Early Career Stage

Early career

The Center for Faculty Development offers a number of programs and events which may be specifically useful for early career faculty.

Spring 2018

Fulbright logo with world map
Fulbright Scholar Program: Informational session for faculty and staff
Mon, Apr 23 | 12:20–2:00 | Student Center 210 | Lunch provided
Presenter: Athena Fullay | SU Host: Jacquelyn Miller

This session will be facilitated by Athena Fullay, Outreach and Recruitment Specialist at the Institute of International Education, the organization that oversees the Fulbright Program.

At the session you will:

  • Learn about teaching and research opportunities in more than 125 countries
  • Get advice on selecting countries for application and making contacts abroad
  • Explore how your campus can host visiting foreign Fulbright scholars
  • Get tips on how to prepare the Fulbright application

If you are interested in learning more about the Fulbright Scholar Program, contact Jacquelyn Miller (University Liaison to the Fulbright Scholar Program).


Abstract image of concentric circles emanating from the mind
The “Personal Intellectual Project:” Capturing, focusing, and (re)inventing your scholarly agenda

Tue, Apr 24 | 12:30–1:50 | Pigott 306 | Lunch provided
Facilitated by David Green

Depending on our career stage, our scholarly agenda can pose a variety of challenges. For many newer scholars, it can be hard to step back and identify exactly what it is we’re doing – and why it matters. For more seasoned researchers, in contrast, we often find our passions have shifted to new topics, or that we need to reinvent ourselves as scholars in somewhat different academic fields than where we began.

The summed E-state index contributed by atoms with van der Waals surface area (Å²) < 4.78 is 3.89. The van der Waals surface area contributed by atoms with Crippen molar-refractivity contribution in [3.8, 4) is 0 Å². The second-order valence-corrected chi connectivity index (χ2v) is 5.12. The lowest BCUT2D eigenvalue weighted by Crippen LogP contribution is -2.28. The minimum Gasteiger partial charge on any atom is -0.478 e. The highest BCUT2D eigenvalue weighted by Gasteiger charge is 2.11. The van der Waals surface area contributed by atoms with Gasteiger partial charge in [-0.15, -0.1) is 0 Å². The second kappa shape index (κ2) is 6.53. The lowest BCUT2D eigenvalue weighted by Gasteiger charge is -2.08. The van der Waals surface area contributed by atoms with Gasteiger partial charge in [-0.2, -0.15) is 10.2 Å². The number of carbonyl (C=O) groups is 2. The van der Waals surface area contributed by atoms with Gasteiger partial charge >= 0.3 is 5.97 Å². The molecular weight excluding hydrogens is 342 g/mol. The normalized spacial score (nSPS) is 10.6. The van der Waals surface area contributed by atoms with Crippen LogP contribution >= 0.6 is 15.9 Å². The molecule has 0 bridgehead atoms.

Difficulty in describing our research arc can affect our chances of winning grants, of being promoted, or simply of feeling in control of our own scholarship. It can lead us to take on projects that don’t exactly align with our expertise or intellectual curiosity, and to missing out on those that do.

In this session, we’ll provide a space for you to think through your own “Personal Intellectual Project”—the big-picture encapsulation of your different scholarly topics and agendas. For newer scholars, can you sense its form yet? Do you recognize the parameters you want to set to keep it manageable? For more experienced scholars, has your intellectual project evolved since you last considered it? What has changed and what remains the same? What projects might reignite your enthusiasm?


Image of broken ladder against an uneven wall
The joy of failure: Turning a misstep into an opportunity for the classroom

Wed, May 16 | 12:30–1:50 | Student Center 130 | Lunch provided
Thu, May 17 | 12:30–1:50 | Casey Commons | Lunch provided
Facilitated by Katherine Raichle

Faculty often seek consultation following an in-class misstep, expressing embarrassment as well as uncertainty about if, and how, to best address it with their students. Sometimes those missteps are content-related or terminological, at other times they are interpersonal issues or are matters of how we facilitated a situation in class. No matter how major or minor they may appear on the outside, these mistakes and missteps can easily challenge our confidence in class.

So how can we turn what we might see as personal “failures” into valuable learning opportunities for ourselves and our students? In this workshop we will address how to:

  • recognize when we have made a mistake in our classrooms.
  • ascertain when such a mistake needs to be addressed with our students.
  • identify different ways to respond to such mistakes.
  • identify constructive responses to mistakes that will foster learning opportunities for us and our students.

Mistakes are human, and we all make them, yet it can feel uncomfortable to take ownership of our missteps with our students.  What if we modeled for them the value in recognizing and learning from “failing,” and demonstrated our own humanity in the process?